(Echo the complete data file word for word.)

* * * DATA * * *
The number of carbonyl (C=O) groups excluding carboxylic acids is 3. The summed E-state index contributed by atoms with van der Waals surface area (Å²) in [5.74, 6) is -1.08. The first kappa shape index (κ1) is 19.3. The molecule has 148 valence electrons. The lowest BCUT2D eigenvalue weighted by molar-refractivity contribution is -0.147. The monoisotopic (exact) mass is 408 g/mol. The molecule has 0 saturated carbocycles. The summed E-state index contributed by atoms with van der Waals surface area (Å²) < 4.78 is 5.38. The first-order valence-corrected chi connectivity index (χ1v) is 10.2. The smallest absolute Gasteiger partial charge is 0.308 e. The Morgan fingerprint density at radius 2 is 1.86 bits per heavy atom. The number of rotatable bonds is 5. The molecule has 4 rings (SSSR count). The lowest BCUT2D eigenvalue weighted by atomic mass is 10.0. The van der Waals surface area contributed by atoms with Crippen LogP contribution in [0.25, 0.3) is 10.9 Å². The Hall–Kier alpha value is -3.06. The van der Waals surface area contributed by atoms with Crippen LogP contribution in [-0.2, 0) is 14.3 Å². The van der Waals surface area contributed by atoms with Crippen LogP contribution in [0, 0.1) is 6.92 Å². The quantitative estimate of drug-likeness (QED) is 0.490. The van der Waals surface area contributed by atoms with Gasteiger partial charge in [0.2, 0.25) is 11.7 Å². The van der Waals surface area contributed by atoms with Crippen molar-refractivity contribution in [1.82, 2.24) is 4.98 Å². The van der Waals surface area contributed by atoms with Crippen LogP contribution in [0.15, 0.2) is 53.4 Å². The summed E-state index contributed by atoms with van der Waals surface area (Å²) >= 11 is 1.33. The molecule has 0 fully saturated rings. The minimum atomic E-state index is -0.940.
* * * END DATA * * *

The number of carbonyl (C=O) groups excluding carboxylic acids is 3. The summed E-state index contributed by atoms with van der Waals surface area (Å²) in [5.74, 6) is -1.08. The first kappa shape index (κ1) is 19.3. The molecule has 148 valence electrons. The lowest BCUT2D eigenvalue weighted by molar-refractivity contribution is -0.147. The monoisotopic (exact) mass is 408 g/mol. The molecule has 0 saturated carbocycles. The summed E-state index contributed by atoms with van der Waals surface area (Å²) < 4.78 is 5.38. The first-order valence-corrected chi connectivity index (χ1v) is 10.2. The smallest absolute Gasteiger partial charge is 0.308 e. The Morgan fingerprint density at radius 2 is 1.86 bits per heavy atom. The number of rotatable bonds is 5. The molecule has 4 rings (SSSR count). The lowest BCUT2D eigenvalue weighted by atomic mass is 10.0. The van der Waals surface area contributed by atoms with Crippen LogP contribution in [0.25, 0.3) is 10.9 Å². The Hall–Kier alpha value is -3.06. The van der Waals surface area contributed by atoms with Crippen LogP contribution in [-0.2, 0) is 14.3 Å². The van der Waals surface area contributed by atoms with Crippen LogP contribution in [0, 0.1) is 6.92 Å². The quantitative estimate of drug-likeness (QED) is 0.490. The van der Waals surface area contributed by atoms with Gasteiger partial charge in [0.2, 0.25) is 11.7 Å². The van der Waals surface area contributed by atoms with Crippen molar-refractivity contribution in [1.82, 2.24) is 4.98 Å². The van der Waals surface area contributed by atoms with Crippen LogP contribution in [0.15, 0.2) is 53.4 Å². The summed E-state index contributed by atoms with van der Waals surface area (Å²) >= 11 is 1.33. The molecule has 0 fully saturated rings. The minimum atomic E-state index is -0.940.